Vincent van Gogh, the renowned Post-Impressionist painter, created a series of character studies during his time in Nuenen, where he lived temporarily with his parents. Among these works is “Head of a Man,” completed in December 1884-January 1885. This piece is part of Van Gogh’s broader effort to capture the essence of peasant life, a theme that deeply resonated with him and was influenced by the peasant genre work of artists like Jean-François Millet.
Van Gogh’s “Head of a Man” reflects his dedication to portraying the working class with authenticity and respect. He aimed to paint at least 50 different heads to practice capturing peasant types, a project he began in October 1884 following the advice of an artist friend. The identity of the man in this particular study remains unknown, as Van Gogh’s letters provide little information about his models. However, it is known that he found his subjects in Nuenen, a place where he had connections through his father, a town minister, and where people were more willing to pose for him compared to other locations like Drenthe.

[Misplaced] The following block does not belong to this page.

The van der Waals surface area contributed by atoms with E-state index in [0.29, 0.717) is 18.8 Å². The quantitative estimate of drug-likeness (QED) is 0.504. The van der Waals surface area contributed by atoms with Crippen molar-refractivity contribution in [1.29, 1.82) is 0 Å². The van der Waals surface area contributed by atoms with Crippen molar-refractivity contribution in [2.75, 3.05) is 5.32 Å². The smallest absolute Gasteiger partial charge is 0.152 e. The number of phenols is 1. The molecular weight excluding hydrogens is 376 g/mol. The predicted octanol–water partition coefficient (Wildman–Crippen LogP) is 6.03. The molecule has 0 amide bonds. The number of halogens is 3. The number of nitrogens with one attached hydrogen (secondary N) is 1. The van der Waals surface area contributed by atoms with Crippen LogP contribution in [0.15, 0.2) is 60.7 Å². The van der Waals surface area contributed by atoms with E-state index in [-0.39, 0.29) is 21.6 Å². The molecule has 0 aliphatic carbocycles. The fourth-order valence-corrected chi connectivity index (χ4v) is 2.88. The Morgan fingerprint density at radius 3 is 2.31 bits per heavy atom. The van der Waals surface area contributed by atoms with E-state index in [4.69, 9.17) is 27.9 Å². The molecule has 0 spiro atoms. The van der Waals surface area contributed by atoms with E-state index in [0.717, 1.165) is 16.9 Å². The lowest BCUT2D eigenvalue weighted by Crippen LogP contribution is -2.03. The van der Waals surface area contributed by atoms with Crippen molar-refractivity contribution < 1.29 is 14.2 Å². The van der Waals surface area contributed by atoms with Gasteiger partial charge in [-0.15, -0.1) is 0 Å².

The artwork is executed with pencil, pen, brush, and possibly coarse brush and ink on paper, measuring 14.8 cm x 10.4 cm. It is one of the last in the series of head studies and showcases Van Gogh’s interest in the lives and appearances of the peasants he admired. His approach to these character studies was foundational to his artistic development, as he sought to depict the reality of country life with honesty and directness.
“Head of a Man” is not just a portrait; it is a window into the world of the rural working class of the late 19th century, a subject that Van Gogh believed held great nobility and importance for modern art. Through this and other works, Van Gogh immortalized the faces and lives of those who toiled the land, capturing their spirit with his expressive and emotive style.